Driving in the rain can be both scary and dangerous, and it’s important to take wet weather seriously when you’re on the road. There are lots of things you can do to make driving in the rain safer, including being prepared by making sure your car is ready and ensuring you can always see properly. But most importantly, you have to drive according to the conditions and adjust a few of your habits to avoid sliding, skidding, or being involved in a collision.
Keeping Your Car Clean and Maintained
Keep your windows clean and clear. Being able to see properly is key to driving safely anytime, especially when visibility is already reduced because of rain. To improve your visibility:
- Clean the inside and outside of the windows regularly to remove dirt, dust, mud, smoke, fingerprints, grime, and other materials.
- If your windows fog up, turn on the air conditioning or cold air in the car and aim the vents at the windows. Turn on the rear defroster, and open the windows if necessary to increase the airflow.
Maintain your lights.
Take your car to a mechanic to have your headlights adjusted properly if you’ve never done this. This will ensure your headlights are pointing in the right direction, make it easier to see, and prevent you from blinding other drivers.
- Check regularly to make sure none of your lights have burnt out, and replace dead lights immediately. This includes headlights, brake lights, turn signals, tail lights, and running lights.
- Keep the light covers on your car clean so that dust and dirt don’t reduce their efficacy.
Maintain your tires. Tire tread is what allows your tires to adhere to the road, which is why it’s so dangerous to drive with bald tires. Without the right traction, you can skid, slide, and hydroplane easily in wet conditions.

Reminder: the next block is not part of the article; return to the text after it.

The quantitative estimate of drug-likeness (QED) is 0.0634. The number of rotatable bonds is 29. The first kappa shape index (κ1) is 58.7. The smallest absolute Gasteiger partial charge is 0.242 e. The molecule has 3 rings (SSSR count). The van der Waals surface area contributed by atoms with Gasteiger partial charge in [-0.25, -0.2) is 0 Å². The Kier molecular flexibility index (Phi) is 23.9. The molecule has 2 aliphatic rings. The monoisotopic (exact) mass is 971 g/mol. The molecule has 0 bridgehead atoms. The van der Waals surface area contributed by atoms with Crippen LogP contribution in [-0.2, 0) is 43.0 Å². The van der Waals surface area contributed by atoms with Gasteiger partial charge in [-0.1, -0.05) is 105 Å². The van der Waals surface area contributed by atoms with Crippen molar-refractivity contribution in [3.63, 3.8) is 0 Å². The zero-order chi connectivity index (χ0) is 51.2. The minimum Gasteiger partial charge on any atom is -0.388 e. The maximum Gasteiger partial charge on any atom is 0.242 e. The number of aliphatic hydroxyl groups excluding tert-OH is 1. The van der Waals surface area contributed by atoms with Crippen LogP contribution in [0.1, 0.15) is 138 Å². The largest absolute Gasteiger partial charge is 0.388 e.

- New tires generally have about 10/32 of an inch of tread. Tires should be replaced when the tread gets to 4/32 of an inch. Tires with 2/32 of an inch or less of tread are unsafe and shouldn’t be used.
Driving Appropriately for the Conditions
Turn on your windshield wipers.Along with keeping your windshield clean, you can also improve your visibility in wet conditions by ensuring that your wipers are up to the job, and by using the right washer fluid.
- Replace your wipers every year to prevent them from cracking, breaking, or not sealing properly when you need them most.
- Try a hydrophobic washer fluid that will cause water to bead up and drip off your windshield, rather than sticking to it and blocking your view.
Slow down. During any inclement weather or unfavorable driving conditions, your first reaction should always be to adjust your speed accordingly. Wet roads reduce your traction, and slowing down reduces the chances of you skidding out, and will give you more time to react to emergencies.
- Wet roads can reduce your traction by about a third, so you should also reduce your speed by a third.
- Even small amounts of water can make the road more slippery because the water mixes with oils on the road, and this creates a greasy layer.
- Driving too quickly on wet roads can lead to hydroplaning, which means that your tires lose contact with the road. When a car hydroplanes, you have very little control in terms of steering or braking.
Stay focused. When you’re behind the wheel, it’s important to always pay attention to the road, other cars, and pedestrians. This is especially true in the rain when you cannot see as well, and your ability to stop may be hindered by the slickness of the road. Stay focused by:
- Keeping your eyes on the road at all times
- Paying attention to what drivers and pedestrians are doing around you.
- Turning off the radio, and ignoring your cell phone and other electronic devices.
- Ceasing any conversations you were having with passengers.
- Not eating, reading, or putting on makeup while driving.
Turn your lights on. When it starts to rain, turn on your headlights immediately, regardless of whether it’s day or night. In some states, it’s actually illegal to drive without headlights when it’s raining. There are two reasons why you should drive with your lights on in the rain:
- First of all, your headlights will make it easier for other drivers to see your car.
- Second, rain typically means cloudy skies, and turning your lights on will help you see the road better.